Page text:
The majority of Kyrgyzstan’s population is ethnic Kyrgyz, with significant minority populations of Uzbeks, Russians, and other ethnic groups. The country’s ethnic diversity is reflected in its rich cultural heritage and traditions.


Islam is the predominant religion in Kyrgyzstan, with the majority of the population adhering to Sunni Islam. There are also small Christian and Buddhist communities in the country.


The official language of Kyrgyzstan is Kyrgyz, a Turkic language closely related to Kazakh and Uzbek. Russian is widely spoken as a second language, especially in urban areas and among older generations.


Kyrgyz culture is characterized by its nomadic heritage, with traditions such as yurt-dwelling, horseback riding, and eagle hunting still practiced in rural areas. Music, dance, and storytelling play a central role in Kyrgyz cultural life, with traditional instruments such as the komuz and kyl kiak accompanying folk performances.

Administrative Divisions

Kyrgyzstan is divided into seven regions (oblasts) and two cities with regional status (shaar).

List of Administrative Divisions with Population

  1. Bishkek City – Population: 1 million
  2. Osh City – Population: 300,000
  3. Chui Region – Population: 1.3 million
  4. Issyk-Kul Region – Population: 500,000
  5. Jalal-Abad Region – Population: 1 million
  6. Naryn Region – Population: 300,000
  7. Osh Region – Population: 1 million
  8. Talas Region – Population: 300,000
  9. Batken Region – Population: 500,000

10 Largest Cities by Population

  1. Bishkek
  2. Osh
  3. Jalal-Abad
  4. Karakol
  5. Tokmok
  6. Kara-Balta
  7. Naryn
  8. Talas
  9. Batken
  10. Kant

Education Systems

Education in Kyrgyzstan is free and compulsory for children between the ages of 7 and 16. The country has a network of public schools, as well as private and international schools. Kyrgyz National University and Osh State University are among the top universities in the country, offering a wide range of academic programs.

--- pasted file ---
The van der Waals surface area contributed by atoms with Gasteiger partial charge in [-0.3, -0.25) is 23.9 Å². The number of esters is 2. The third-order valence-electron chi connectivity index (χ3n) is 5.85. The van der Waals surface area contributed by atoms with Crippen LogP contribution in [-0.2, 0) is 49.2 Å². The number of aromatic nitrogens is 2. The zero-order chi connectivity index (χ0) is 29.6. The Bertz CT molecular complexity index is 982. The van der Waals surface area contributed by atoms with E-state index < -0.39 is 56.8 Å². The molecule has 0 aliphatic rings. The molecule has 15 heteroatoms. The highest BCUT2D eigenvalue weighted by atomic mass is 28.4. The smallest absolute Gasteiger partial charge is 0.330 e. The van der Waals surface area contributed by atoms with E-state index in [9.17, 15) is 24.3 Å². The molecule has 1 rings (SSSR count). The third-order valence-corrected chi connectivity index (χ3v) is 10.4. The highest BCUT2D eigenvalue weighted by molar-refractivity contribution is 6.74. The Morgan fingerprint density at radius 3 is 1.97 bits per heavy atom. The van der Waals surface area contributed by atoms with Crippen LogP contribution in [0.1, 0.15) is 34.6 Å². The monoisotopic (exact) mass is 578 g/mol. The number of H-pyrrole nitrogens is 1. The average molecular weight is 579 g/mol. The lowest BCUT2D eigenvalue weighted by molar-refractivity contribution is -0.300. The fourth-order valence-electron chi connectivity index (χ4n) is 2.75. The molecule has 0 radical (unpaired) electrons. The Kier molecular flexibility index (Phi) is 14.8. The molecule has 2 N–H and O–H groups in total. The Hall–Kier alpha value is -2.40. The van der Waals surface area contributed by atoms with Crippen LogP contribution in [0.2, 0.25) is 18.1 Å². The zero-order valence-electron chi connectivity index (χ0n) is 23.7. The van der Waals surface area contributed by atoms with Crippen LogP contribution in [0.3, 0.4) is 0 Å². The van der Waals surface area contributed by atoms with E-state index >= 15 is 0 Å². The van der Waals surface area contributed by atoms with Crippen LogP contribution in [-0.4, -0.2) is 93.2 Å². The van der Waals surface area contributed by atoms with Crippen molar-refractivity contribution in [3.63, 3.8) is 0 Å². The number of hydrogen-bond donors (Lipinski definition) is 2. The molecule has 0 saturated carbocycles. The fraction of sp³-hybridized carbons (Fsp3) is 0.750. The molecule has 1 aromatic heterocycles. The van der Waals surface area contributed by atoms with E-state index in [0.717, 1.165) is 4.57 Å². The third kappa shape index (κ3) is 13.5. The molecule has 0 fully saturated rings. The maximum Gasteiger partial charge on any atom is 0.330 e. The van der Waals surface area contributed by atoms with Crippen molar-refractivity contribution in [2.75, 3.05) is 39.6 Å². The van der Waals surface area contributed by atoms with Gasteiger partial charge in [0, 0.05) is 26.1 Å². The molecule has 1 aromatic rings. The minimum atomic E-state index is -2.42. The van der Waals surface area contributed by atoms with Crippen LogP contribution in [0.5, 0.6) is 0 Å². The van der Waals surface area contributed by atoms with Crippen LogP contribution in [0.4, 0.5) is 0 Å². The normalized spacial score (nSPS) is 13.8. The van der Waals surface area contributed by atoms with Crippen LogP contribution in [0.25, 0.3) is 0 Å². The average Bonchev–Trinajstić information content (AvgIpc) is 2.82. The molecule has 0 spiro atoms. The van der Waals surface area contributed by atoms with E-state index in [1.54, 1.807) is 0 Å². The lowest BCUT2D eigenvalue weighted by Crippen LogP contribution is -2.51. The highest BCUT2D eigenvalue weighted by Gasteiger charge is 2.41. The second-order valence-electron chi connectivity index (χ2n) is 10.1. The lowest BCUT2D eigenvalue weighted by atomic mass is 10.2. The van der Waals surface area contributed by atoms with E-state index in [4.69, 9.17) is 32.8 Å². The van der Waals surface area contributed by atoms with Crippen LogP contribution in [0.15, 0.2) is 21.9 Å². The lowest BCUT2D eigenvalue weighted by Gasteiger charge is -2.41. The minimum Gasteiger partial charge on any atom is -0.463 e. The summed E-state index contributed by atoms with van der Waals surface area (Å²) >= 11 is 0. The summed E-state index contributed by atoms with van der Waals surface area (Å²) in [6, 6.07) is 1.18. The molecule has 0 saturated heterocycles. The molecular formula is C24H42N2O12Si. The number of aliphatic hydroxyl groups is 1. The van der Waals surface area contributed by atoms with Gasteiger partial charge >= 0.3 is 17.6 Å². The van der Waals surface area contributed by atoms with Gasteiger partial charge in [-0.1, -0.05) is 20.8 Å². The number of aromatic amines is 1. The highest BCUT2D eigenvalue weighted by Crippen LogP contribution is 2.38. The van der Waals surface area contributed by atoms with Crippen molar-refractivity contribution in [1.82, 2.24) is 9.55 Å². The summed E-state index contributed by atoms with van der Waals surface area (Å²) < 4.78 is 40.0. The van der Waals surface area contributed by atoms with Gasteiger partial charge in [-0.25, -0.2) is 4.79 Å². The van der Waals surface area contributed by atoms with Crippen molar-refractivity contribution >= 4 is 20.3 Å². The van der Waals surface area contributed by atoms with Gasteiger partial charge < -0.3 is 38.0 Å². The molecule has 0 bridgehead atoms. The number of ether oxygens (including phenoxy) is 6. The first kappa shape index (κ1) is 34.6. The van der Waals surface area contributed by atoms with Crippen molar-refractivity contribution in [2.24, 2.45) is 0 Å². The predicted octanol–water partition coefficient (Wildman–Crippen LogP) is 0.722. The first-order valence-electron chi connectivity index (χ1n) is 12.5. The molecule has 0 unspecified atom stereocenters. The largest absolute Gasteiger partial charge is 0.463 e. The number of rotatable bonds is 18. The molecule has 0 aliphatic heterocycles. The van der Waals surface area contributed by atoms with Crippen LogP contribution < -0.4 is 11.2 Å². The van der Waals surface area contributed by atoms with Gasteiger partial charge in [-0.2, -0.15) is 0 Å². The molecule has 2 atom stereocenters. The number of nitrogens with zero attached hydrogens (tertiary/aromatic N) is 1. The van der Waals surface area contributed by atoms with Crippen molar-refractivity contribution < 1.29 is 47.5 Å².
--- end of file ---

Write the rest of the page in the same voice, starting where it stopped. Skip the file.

Kyrgyzstan has a developing transportation infrastructure, with efforts focused on improving road networks and expanding public transportation options.


Kyrgyzstan has several airports, including Manas International Airport in Bishkek and Osh International Airport in Osh. These airports serve domestic and international flights, connecting Kyrgyzstan with major cities in the region and beyond.


Kyrgyzstan has a limited railway network, with a single line connecting Bishkek with neighboring Kazakhstan. Plans for the expansion of the railway network are underway to improve connectivity within the country and with neighboring countries.


Kyrgyzstan has a network of highways and roads connecting major cities and towns across the country. The total length of highways in Kyrgyzstan is approximately 34,000 kilometers.


Kyrgyzstan is a landlocked country and does not have any major ports.

Country Facts

  • Population: 6.5 million
  • Capital: Bishkek
  • Language: Kyrgyz, Russian
  • Religion: Islam (predominantly Sunni)
  • Race: Kyrgyz (majority), Uzbek, Russian, other ethnic groups
  • Currency: Kyrgyzstani Som (KGS)
  • ISO Country Codes: KG
  • International Calling Code: +996
  • Top-level Domain: .kg